Bartos notes that there has been no evidence produced to suggest that the board knew of the kickbacks until the news began to surface through the UN investigation. But this raises a fundamental question: in the period when the kickbacks were being paid, how could the board not know that more than $300 million was being spent illegally?
“If they did not see, it was because they were not looking,” says Bartos. “Most of the board at the time was, and still is, composed of people from a wheat-growing background, and they saw themselves as working on behalf of Australian wheat exporters. This is not to say that they did not have the expertise to read financial reports; it is to say that they had no incentive to question their managers, so long as wheat kept being sold.”
Single-minded, single desk
The AWB’s single-minded focus on wheat sales goes back to the way in which it had been historically structured. It began as the statutory marketing agency – the Australian Wheat Board – and was privatised in 1999 to become AWB Limited, which listed on the Australian Stock Exchange (ASX) in 2001.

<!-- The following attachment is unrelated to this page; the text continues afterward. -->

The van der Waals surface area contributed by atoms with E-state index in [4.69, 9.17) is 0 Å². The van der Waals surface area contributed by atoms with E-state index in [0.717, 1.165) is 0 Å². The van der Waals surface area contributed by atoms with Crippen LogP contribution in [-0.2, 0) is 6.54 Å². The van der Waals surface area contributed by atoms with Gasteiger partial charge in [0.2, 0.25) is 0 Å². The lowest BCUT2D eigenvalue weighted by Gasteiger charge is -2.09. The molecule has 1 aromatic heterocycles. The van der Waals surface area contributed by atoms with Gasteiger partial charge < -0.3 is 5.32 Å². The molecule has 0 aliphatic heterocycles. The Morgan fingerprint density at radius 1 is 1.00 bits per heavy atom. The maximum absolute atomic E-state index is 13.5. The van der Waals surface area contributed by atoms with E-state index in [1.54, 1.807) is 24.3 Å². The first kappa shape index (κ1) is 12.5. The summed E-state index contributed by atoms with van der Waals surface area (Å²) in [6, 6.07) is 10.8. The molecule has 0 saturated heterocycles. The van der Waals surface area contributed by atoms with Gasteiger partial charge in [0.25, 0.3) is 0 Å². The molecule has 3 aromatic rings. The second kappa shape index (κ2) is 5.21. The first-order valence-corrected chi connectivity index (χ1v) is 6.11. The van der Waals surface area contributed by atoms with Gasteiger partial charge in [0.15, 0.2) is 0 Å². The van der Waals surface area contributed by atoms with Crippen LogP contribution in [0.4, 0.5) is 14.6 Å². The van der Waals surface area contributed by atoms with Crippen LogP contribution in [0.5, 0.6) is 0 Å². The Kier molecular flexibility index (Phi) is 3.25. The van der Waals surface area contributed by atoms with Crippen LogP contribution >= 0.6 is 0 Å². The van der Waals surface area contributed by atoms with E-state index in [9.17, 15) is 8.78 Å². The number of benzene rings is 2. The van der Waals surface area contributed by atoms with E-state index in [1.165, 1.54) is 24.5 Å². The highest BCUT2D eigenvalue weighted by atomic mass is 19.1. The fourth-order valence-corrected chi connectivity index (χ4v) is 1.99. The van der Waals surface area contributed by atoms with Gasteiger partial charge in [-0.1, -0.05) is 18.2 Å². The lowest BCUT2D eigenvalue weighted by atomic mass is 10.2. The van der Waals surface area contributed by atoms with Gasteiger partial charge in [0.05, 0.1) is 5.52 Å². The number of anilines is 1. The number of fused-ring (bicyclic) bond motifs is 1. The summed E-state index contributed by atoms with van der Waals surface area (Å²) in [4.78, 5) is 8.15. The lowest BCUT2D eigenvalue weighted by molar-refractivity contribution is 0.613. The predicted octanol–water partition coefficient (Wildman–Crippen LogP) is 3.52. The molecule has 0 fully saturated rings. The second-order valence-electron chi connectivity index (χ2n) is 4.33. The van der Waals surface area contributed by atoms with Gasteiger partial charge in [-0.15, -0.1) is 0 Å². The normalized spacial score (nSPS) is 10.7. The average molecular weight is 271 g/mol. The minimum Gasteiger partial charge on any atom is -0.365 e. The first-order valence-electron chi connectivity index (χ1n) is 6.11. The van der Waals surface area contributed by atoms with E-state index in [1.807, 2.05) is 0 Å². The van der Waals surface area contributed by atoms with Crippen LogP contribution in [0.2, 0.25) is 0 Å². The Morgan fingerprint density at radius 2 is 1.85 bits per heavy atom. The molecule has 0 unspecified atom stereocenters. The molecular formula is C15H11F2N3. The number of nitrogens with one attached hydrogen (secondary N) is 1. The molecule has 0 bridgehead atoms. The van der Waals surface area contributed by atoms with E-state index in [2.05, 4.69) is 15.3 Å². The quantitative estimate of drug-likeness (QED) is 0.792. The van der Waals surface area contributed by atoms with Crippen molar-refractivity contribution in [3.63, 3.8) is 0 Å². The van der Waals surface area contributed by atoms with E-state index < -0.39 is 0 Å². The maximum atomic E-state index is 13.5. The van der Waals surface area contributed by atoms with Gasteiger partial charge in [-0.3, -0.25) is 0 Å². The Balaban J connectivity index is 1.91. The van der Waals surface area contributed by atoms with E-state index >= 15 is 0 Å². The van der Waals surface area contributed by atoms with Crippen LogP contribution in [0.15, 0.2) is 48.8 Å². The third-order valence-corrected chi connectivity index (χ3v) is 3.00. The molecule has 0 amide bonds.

As a statutory authority, the Australian Wheat Board acted as the sole acquirer and seller (for the global market) of Australian wheat; an arrangement known as the “single desk”. The rationale for the single desk was to prevent buyers from making deals with some Australian growers at the expense of others, thereby driving down overall prices. This statutory monopoly power of the AWB was retained when the organisation was privatised.
An important characteristic of the AWB is its separate share types, which grew out of the privatisation process and the reasons that underlay the privatisation. Class A shareholders, who must be wheat growers, appoint most of the directors from regional constituencies using a preferential voting system. Class B shareholders, who are ordinary investors, elect only two directors, but only this class of shareholders receive dividends, and only this class of shares are traded on the ASX.